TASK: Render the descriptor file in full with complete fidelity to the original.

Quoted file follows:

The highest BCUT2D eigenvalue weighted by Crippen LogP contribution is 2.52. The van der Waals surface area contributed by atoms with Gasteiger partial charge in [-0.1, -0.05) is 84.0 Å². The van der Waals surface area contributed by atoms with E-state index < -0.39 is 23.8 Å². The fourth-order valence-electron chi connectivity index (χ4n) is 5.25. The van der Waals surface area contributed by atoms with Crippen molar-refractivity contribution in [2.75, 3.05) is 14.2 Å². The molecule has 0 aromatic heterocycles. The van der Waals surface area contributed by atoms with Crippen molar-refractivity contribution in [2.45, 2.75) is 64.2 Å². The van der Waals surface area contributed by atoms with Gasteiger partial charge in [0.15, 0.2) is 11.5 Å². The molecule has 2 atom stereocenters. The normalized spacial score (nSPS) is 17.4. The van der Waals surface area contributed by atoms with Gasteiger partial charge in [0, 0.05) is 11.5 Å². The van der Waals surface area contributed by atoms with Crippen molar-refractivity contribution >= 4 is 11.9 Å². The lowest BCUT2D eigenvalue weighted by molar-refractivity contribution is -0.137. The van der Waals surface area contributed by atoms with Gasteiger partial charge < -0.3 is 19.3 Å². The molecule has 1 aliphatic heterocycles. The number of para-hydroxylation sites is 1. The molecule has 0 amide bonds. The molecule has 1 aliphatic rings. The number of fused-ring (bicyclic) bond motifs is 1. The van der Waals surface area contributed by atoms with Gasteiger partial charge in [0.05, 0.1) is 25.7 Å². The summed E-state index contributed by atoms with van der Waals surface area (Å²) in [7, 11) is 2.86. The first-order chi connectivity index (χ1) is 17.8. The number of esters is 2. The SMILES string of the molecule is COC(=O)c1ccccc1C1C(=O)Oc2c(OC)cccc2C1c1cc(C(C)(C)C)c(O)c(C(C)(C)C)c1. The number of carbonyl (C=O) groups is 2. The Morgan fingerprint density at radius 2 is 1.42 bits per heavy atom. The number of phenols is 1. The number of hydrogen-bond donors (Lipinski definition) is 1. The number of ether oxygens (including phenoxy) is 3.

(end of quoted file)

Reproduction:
The highest BCUT2D eigenvalue weighted by Crippen LogP contribution is 2.52. The van der Waals surface area contributed by atoms with Gasteiger partial charge in [-0.1, -0.05) is 84.0 Å². The van der Waals surface area contributed by atoms with E-state index < -0.39 is 23.8 Å². The fourth-order valence-electron chi connectivity index (χ4n) is 5.25. The van der Waals surface area contributed by atoms with Crippen molar-refractivity contribution in [2.75, 3.05) is 14.2 Å². The molecule has 0 aromatic heterocycles. The van der Waals surface area contributed by atoms with Crippen molar-refractivity contribution in [2.45, 2.75) is 64.2 Å². The van der Waals surface area contributed by atoms with Gasteiger partial charge in [0.15, 0.2) is 11.5 Å². The molecule has 2 atom stereocenters. The normalized spacial score (nSPS) is 17.4. The van der Waals surface area contributed by atoms with Gasteiger partial charge in [0, 0.05) is 11.5 Å². The van der Waals surface area contributed by atoms with Crippen molar-refractivity contribution >= 4 is 11.9 Å². The lowest BCUT2D eigenvalue weighted by molar-refractivity contribution is -0.137. The van der Waals surface area contributed by atoms with Gasteiger partial charge < -0.3 is 19.3 Å². The molecule has 1 aliphatic heterocycles. The number of para-hydroxylation sites is 1. The molecule has 0 amide bonds. The molecule has 1 aliphatic rings. The number of fused-ring (bicyclic) bond motifs is 1. The van der Waals surface area contributed by atoms with Gasteiger partial charge in [0.05, 0.1) is 25.7 Å². The summed E-state index contributed by atoms with van der Waals surface area (Å²) in [7, 11) is 2.86. The first-order chi connectivity index (χ1) is 17.8. The number of esters is 2. The SMILES string of the molecule is COC(=O)c1ccccc1C1C(=O)Oc2c(OC)cccc2C1c1cc(C(C)(C)C)c(O)c(C(C)(C)C)c1. The number of carbonyl (C=O) groups is 2. The Morgan fingerprint density at radius 2 is 1.42 bits per heavy atom. The number of phenols is 1. The number of hydrogen-bond donors (Lipinski definition) is 1. The number of ether oxygens (including phenoxy) is 3.